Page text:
Notably, LFOs are not limited to serious crimes. One of Dr. Harris’ reports explains that technically, a traffic ticket is an LFO. LFOs are imposed for crimes ranging from the most severe felonies to the most minor of misdemeanors. Dr. Harris further explained that LFOs know no age limit, as LFOs have been imposed for juvenile infractions.

To fully understand how LFOs impact a person’s ability to vote, one must understand the history of felon disenfranchisement.

Until the Civil War, most states restricted the vote to white males. In 1870, the Fifteenth Amendment prohibited states from using race or color as voting qualifications.  For a brief period during the Reconstruction era, African-Americans in the South voted and elected the first African-American representatives to Congress. The progress, however, was short-lived. Confederate loyalists, still stung by their loss in the war, were not willing to share power with African-Americans. This racial resentment led states to pass laws that made voting more difficult for African-Americans, including felon disenfranchisement laws.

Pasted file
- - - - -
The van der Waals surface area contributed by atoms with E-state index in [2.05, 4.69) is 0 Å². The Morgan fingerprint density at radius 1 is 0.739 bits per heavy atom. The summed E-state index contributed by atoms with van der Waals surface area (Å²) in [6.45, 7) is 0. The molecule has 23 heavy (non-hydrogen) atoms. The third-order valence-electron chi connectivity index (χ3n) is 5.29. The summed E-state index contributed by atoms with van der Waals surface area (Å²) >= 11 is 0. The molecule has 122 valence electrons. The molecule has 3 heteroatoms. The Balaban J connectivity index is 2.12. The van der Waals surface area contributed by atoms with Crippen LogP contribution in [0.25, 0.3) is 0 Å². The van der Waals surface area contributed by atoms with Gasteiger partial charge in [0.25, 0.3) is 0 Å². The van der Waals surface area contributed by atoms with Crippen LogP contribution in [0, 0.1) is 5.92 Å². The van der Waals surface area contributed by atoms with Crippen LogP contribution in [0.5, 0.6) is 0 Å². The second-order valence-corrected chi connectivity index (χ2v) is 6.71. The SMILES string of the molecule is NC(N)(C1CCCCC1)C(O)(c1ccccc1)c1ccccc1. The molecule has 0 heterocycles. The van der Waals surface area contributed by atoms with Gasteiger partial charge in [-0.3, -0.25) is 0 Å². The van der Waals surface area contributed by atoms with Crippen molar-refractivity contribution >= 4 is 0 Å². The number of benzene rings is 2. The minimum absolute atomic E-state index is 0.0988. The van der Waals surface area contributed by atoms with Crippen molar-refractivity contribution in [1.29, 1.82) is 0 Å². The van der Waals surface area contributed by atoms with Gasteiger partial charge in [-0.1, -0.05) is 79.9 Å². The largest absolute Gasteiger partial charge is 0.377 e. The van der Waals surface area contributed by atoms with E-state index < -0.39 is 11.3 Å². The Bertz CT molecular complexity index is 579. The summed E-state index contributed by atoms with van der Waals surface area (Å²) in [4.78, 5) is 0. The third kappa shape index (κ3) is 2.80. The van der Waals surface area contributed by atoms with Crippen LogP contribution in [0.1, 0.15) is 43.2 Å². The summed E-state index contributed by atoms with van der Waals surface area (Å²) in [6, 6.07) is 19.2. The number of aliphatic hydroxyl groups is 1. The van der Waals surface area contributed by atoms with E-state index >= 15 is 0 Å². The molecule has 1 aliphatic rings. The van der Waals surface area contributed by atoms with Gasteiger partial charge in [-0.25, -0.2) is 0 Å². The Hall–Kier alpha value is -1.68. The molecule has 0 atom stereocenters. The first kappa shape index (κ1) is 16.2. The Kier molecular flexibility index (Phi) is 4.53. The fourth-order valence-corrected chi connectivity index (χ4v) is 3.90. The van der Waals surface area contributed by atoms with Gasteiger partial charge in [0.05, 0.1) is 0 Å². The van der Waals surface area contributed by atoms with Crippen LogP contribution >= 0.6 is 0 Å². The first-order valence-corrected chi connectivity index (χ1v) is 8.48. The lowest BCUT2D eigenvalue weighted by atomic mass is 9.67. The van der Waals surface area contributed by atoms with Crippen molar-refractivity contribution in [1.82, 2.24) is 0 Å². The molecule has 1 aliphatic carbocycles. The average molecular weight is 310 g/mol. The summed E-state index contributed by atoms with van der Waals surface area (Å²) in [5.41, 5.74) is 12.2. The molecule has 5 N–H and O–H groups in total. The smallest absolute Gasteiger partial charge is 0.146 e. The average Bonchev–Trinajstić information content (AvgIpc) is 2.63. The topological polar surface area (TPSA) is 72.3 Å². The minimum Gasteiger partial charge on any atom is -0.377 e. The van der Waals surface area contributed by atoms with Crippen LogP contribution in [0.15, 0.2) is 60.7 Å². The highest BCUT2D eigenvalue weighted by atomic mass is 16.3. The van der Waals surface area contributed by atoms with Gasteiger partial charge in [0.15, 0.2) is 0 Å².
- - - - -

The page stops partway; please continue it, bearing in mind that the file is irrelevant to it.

Although felon disenfranchisement was not invented during Reconstruction, prior to the Civil War laws that disenfranchised felons were limited in scope. After enslaved Africans were freed and gained the right to vote, Southern states enacted broader laws that stripped the right to vote for anyone convicted of a felony. Unsurprisingly, the rate of felony convictions for African-Americans skyrocketed at the exact time these broader laws were passed. Some of the new disenfranchisement laws imposed financial penalties.

Currently, in most states, the failure to satisfy LFOs arising from a felony conviction can result in a loss of voting rights.  Moreover, in at least eight states, a person can be prohibited from voting for failure to satisfy misdemeanor obligations.